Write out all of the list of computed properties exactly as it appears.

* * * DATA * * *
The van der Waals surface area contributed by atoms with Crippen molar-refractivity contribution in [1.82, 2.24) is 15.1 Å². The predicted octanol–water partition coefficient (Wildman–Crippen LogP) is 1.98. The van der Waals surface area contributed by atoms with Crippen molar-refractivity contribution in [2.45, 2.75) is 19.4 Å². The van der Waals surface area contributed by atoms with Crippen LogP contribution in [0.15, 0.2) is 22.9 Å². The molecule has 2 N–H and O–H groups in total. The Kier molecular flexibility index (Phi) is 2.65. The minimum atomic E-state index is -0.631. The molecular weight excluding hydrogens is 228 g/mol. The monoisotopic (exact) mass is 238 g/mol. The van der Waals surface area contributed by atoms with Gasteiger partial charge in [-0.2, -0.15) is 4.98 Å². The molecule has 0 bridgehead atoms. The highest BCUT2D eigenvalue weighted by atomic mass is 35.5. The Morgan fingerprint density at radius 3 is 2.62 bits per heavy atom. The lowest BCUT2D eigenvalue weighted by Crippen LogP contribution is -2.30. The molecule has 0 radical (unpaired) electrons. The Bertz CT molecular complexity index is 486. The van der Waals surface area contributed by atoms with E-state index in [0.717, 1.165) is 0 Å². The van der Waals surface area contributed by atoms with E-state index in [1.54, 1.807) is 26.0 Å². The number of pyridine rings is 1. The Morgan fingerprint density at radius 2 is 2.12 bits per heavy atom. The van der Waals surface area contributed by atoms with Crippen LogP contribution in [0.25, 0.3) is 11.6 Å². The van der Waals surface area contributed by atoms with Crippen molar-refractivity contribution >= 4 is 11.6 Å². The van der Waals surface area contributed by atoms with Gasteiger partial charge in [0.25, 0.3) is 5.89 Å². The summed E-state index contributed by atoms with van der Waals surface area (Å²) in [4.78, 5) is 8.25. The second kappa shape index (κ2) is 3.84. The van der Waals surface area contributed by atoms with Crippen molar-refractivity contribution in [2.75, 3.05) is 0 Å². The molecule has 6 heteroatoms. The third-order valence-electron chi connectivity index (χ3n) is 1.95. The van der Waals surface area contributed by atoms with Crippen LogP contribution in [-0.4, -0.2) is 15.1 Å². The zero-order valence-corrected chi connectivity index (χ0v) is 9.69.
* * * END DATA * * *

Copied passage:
The van der Waals surface area contributed by atoms with Crippen molar-refractivity contribution in [1.82, 2.24) is 15.1 Å². The predicted octanol–water partition coefficient (Wildman–Crippen LogP) is 1.98. The van der Waals surface area contributed by atoms with Crippen molar-refractivity contribution in [2.45, 2.75) is 19.4 Å². The van der Waals surface area contributed by atoms with Crippen LogP contribution in [0.15, 0.2) is 22.9 Å². The molecule has 2 N–H and O–H groups in total. The Kier molecular flexibility index (Phi) is 2.65. The minimum atomic E-state index is -0.631. The molecular weight excluding hydrogens is 228 g/mol. The monoisotopic (exact) mass is 238 g/mol. The van der Waals surface area contributed by atoms with Gasteiger partial charge in [-0.2, -0.15) is 4.98 Å². The molecule has 0 bridgehead atoms. The highest BCUT2D eigenvalue weighted by atomic mass is 35.5. The Morgan fingerprint density at radius 3 is 2.62 bits per heavy atom. The lowest BCUT2D eigenvalue weighted by Crippen LogP contribution is -2.30. The molecule has 0 radical (unpaired) electrons. The Bertz CT molecular complexity index is 486. The van der Waals surface area contributed by atoms with E-state index in [0.717, 1.165) is 0 Å². The van der Waals surface area contributed by atoms with E-state index in [1.54, 1.807) is 26.0 Å². The number of pyridine rings is 1. The Morgan fingerprint density at radius 2 is 2.12 bits per heavy atom. The van der Waals surface area contributed by atoms with Crippen LogP contribution in [0.25, 0.3) is 11.6 Å². The van der Waals surface area contributed by atoms with Crippen molar-refractivity contribution >= 4 is 11.6 Å². The van der Waals surface area contributed by atoms with Gasteiger partial charge in [0.25, 0.3) is 5.89 Å². The summed E-state index contributed by atoms with van der Waals surface area (Å²) in [4.78, 5) is 8.25. The second kappa shape index (κ2) is 3.84. The van der Waals surface area contributed by atoms with Crippen molar-refractivity contribution in [2.75, 3.05) is 0 Å². The molecule has 6 heteroatoms. The third-order valence-electron chi connectivity index (χ3n) is 1.95. The van der Waals surface area contributed by atoms with Crippen LogP contribution in [-0.4, -0.2) is 15.1 Å². The zero-order valence-corrected chi connectivity index (χ0v) is 9.69.